27 Aug Teenage of Change for Dads, Herald Sun
FATHERS must change the way they act when their sons hit puberty to help prevent violence, rebellion and depression, a parenting expert has warned.
Dr Arne Rubinstein said parents, in particular fathers, needed to spend more one-on-one time with their sons, share stories and teach the skills of resilience and problem solving. He holds workshops for sons and dads to help teach that.
‘‘If we try to parent teenagers as though they are just big children, it creates a lot of angst both ways,’’ said Dr Rubinstein, author of new book The Making of Men.
The style of parenting has to change enormously, from one where we are in charge and telling them what to do, to one where we are working with them and supporting them, treating them as young adults
Company director Paul Kanat, 49, who has an open and honest relationship with his 14-year-old son Luka, agrees. They recently attended one of Dr Rubinstein’s Rites of Passage workshops.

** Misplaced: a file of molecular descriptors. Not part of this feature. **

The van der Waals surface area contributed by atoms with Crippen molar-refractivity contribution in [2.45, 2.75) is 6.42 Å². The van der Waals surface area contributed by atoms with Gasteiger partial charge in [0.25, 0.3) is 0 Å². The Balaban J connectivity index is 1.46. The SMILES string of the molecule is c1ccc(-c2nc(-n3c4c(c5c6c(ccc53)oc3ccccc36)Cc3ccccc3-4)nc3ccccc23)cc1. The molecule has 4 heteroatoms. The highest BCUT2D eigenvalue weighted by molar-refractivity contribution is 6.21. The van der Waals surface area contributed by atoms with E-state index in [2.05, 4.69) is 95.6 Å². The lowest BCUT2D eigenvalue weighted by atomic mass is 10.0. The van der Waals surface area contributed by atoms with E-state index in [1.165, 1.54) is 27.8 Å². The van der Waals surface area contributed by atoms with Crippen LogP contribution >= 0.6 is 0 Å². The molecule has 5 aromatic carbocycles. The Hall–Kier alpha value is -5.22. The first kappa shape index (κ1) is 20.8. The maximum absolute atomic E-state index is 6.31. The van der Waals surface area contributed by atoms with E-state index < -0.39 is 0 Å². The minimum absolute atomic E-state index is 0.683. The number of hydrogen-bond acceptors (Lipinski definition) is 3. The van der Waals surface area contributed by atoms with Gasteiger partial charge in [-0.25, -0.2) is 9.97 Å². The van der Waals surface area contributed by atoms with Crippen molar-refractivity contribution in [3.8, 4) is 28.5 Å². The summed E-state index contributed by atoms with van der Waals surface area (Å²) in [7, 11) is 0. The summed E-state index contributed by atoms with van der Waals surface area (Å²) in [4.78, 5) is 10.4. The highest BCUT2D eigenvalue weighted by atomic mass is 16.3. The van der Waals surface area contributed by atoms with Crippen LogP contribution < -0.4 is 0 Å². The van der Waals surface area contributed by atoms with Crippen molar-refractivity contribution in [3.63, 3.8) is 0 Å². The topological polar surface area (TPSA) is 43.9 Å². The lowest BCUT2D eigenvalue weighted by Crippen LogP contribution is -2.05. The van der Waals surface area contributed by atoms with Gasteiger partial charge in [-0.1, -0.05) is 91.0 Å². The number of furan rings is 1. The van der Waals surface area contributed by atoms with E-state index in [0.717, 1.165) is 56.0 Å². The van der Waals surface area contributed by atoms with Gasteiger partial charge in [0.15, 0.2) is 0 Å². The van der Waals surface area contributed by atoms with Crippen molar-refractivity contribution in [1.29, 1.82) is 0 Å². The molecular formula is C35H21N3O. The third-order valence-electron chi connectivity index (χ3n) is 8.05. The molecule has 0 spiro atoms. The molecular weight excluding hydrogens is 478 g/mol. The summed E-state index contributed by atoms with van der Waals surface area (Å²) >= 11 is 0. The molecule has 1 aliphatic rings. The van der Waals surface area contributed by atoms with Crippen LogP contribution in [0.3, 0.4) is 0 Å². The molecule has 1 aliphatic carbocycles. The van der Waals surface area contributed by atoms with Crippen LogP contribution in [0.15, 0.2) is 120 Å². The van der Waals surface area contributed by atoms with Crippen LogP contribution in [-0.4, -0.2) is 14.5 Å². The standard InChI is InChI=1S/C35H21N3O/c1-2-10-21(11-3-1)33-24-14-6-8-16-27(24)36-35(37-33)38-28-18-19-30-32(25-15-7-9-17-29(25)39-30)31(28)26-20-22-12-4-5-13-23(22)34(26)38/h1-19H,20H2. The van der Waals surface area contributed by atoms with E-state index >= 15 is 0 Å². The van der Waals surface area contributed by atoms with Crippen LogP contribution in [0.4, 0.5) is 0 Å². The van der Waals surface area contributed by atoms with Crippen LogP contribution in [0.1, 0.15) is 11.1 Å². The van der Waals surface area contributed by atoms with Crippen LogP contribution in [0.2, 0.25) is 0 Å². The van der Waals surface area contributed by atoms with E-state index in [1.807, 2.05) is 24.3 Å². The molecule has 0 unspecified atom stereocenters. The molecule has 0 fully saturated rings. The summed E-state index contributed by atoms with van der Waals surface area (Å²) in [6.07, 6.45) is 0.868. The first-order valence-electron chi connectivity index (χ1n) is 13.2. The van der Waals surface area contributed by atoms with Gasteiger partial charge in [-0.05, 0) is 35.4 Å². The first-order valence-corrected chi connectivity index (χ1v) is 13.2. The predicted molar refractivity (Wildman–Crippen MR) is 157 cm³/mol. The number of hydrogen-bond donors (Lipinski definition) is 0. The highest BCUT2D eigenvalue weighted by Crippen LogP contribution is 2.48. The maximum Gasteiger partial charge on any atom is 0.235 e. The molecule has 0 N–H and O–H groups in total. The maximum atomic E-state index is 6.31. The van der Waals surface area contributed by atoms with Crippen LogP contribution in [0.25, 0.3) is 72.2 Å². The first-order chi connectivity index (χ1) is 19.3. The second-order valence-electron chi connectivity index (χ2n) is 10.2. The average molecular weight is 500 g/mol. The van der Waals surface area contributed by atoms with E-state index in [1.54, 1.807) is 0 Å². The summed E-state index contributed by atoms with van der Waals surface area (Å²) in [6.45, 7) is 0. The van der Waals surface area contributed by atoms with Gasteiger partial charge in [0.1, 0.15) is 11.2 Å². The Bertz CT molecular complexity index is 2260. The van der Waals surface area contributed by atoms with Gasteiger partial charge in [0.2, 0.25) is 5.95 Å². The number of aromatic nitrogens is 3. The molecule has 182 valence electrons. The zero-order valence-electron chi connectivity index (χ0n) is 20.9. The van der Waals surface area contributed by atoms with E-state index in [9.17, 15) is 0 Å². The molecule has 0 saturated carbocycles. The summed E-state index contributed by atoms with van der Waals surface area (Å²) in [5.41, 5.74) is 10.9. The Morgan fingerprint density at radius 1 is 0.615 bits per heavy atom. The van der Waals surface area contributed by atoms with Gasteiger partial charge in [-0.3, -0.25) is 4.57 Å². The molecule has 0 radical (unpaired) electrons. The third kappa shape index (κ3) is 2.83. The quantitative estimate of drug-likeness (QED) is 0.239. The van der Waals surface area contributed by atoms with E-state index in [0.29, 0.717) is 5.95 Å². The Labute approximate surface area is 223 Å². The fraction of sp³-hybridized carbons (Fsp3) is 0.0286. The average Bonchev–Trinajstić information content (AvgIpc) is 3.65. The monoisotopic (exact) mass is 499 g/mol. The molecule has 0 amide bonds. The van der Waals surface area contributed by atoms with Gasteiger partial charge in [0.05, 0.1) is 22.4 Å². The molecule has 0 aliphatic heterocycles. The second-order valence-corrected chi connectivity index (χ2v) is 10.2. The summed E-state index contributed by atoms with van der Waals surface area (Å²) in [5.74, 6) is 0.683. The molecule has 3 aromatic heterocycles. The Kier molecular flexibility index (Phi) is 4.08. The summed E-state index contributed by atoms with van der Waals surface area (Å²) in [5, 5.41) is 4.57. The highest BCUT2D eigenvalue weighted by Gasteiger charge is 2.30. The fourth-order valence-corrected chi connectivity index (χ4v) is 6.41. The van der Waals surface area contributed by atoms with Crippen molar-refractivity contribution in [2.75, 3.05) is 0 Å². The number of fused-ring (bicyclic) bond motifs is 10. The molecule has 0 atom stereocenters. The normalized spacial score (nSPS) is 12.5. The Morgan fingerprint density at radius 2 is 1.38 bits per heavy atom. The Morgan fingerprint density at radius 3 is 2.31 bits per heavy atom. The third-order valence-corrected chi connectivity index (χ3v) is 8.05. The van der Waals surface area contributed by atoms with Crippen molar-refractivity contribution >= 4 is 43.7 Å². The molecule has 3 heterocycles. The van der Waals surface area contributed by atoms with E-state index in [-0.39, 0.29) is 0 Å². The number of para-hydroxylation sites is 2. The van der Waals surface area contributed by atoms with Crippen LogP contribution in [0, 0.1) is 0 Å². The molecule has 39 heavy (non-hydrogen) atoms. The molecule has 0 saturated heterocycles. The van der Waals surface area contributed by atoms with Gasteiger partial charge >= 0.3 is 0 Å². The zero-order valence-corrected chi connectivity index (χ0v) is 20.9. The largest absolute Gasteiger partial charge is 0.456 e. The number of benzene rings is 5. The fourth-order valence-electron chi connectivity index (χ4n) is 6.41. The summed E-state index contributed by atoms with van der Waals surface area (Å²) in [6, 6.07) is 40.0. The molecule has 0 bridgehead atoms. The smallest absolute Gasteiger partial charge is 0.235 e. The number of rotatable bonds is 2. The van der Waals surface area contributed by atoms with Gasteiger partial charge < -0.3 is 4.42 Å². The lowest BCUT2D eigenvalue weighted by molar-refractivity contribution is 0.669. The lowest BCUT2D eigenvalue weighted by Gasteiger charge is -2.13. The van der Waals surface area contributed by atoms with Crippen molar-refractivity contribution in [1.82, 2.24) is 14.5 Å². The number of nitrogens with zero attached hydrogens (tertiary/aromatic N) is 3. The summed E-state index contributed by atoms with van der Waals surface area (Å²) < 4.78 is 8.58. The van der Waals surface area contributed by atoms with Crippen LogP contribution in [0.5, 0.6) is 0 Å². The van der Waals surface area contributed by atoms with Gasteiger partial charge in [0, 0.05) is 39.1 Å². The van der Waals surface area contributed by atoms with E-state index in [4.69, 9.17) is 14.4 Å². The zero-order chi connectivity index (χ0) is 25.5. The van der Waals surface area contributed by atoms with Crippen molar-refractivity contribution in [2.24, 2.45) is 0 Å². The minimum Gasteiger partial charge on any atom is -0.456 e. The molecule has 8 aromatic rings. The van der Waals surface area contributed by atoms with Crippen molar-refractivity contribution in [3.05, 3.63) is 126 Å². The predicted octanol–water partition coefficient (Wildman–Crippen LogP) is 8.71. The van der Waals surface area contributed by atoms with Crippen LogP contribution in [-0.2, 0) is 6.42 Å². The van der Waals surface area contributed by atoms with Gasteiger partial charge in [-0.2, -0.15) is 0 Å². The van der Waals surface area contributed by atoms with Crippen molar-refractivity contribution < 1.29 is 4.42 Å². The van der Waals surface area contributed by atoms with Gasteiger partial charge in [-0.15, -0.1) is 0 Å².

‘‘It is so easy for boys to go off the tracks; there are a lot of pitfalls,’’ he said. Five years ago his older son was getting into trouble and he turned to Dr Rubinstein for help. Mr Kanat, from Melbourne’s east, said the six-day camp made such a difference to his oldest son, he automatically took Luka when he turned 14.
‘‘It was incredible for developing our relationship,’’ he said, adding that they could now discuss any subject.
‘‘But times are changing fast. For instance, now the boys all get pornography on their phones.
‘‘There were serious eyeopeners during that conversation that a lot of dads were unaware of.’’
22 May 2013 | Hearld Sun | Blanche Clarke